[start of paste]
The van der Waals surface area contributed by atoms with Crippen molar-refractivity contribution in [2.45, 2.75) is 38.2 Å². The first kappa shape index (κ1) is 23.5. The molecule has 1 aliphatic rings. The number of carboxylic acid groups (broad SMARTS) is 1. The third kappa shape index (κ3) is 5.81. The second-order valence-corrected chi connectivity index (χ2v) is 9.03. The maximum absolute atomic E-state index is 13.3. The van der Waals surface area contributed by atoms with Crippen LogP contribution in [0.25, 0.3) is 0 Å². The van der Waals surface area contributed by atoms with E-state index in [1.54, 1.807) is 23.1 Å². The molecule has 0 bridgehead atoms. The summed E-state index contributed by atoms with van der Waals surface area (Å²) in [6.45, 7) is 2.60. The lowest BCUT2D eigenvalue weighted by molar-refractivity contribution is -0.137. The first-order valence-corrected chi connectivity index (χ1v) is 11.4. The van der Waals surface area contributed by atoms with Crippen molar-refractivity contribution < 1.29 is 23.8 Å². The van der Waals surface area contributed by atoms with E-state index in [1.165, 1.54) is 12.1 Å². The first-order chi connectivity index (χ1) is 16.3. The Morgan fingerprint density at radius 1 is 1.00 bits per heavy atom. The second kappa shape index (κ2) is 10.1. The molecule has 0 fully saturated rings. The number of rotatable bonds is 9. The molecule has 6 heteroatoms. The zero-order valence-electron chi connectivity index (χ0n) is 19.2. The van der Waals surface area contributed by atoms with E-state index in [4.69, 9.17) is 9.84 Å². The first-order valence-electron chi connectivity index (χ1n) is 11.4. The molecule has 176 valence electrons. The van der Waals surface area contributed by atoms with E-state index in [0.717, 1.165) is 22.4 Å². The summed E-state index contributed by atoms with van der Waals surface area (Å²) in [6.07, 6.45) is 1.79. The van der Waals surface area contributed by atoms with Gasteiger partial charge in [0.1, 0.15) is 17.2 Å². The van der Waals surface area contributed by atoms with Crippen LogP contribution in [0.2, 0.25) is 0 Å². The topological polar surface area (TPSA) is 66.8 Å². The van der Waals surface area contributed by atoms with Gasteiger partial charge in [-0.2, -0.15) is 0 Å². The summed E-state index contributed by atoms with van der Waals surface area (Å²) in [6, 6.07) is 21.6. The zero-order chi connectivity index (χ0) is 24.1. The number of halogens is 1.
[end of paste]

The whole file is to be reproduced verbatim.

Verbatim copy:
The van der Waals surface area contributed by atoms with Crippen molar-refractivity contribution in [2.45, 2.75) is 38.2 Å². The first kappa shape index (κ1) is 23.5. The molecule has 1 aliphatic rings. The number of carboxylic acid groups (broad SMARTS) is 1. The third kappa shape index (κ3) is 5.81. The second-order valence-corrected chi connectivity index (χ2v) is 9.03. The maximum absolute atomic E-state index is 13.3. The van der Waals surface area contributed by atoms with Crippen LogP contribution in [0.25, 0.3) is 0 Å². The van der Waals surface area contributed by atoms with E-state index in [1.54, 1.807) is 23.1 Å². The molecule has 0 bridgehead atoms. The summed E-state index contributed by atoms with van der Waals surface area (Å²) in [6.45, 7) is 2.60. The lowest BCUT2D eigenvalue weighted by molar-refractivity contribution is -0.137. The first-order valence-corrected chi connectivity index (χ1v) is 11.4. The van der Waals surface area contributed by atoms with Crippen molar-refractivity contribution < 1.29 is 23.8 Å². The van der Waals surface area contributed by atoms with E-state index in [1.165, 1.54) is 12.1 Å². The first-order chi connectivity index (χ1) is 16.3. The Morgan fingerprint density at radius 1 is 1.00 bits per heavy atom. The second kappa shape index (κ2) is 10.1. The molecule has 0 fully saturated rings. The number of rotatable bonds is 9. The molecule has 6 heteroatoms. The zero-order valence-electron chi connectivity index (χ0n) is 19.2. The van der Waals surface area contributed by atoms with E-state index in [4.69, 9.17) is 9.84 Å². The first-order valence-electron chi connectivity index (χ1n) is 11.4. The molecule has 176 valence electrons. The van der Waals surface area contributed by atoms with E-state index in [0.717, 1.165) is 22.4 Å². The summed E-state index contributed by atoms with van der Waals surface area (Å²) in [6.07, 6.45) is 1.79. The van der Waals surface area contributed by atoms with Gasteiger partial charge in [0.1, 0.15) is 17.2 Å². The van der Waals surface area contributed by atoms with Crippen LogP contribution in [0.2, 0.25) is 0 Å². The topological polar surface area (TPSA) is 66.8 Å². The van der Waals surface area contributed by atoms with Gasteiger partial charge in [-0.2, -0.15) is 0 Å². The summed E-state index contributed by atoms with van der Waals surface area (Å²) in [6, 6.07) is 21.6. The zero-order chi connectivity index (χ0) is 24.1. The number of halogens is 1.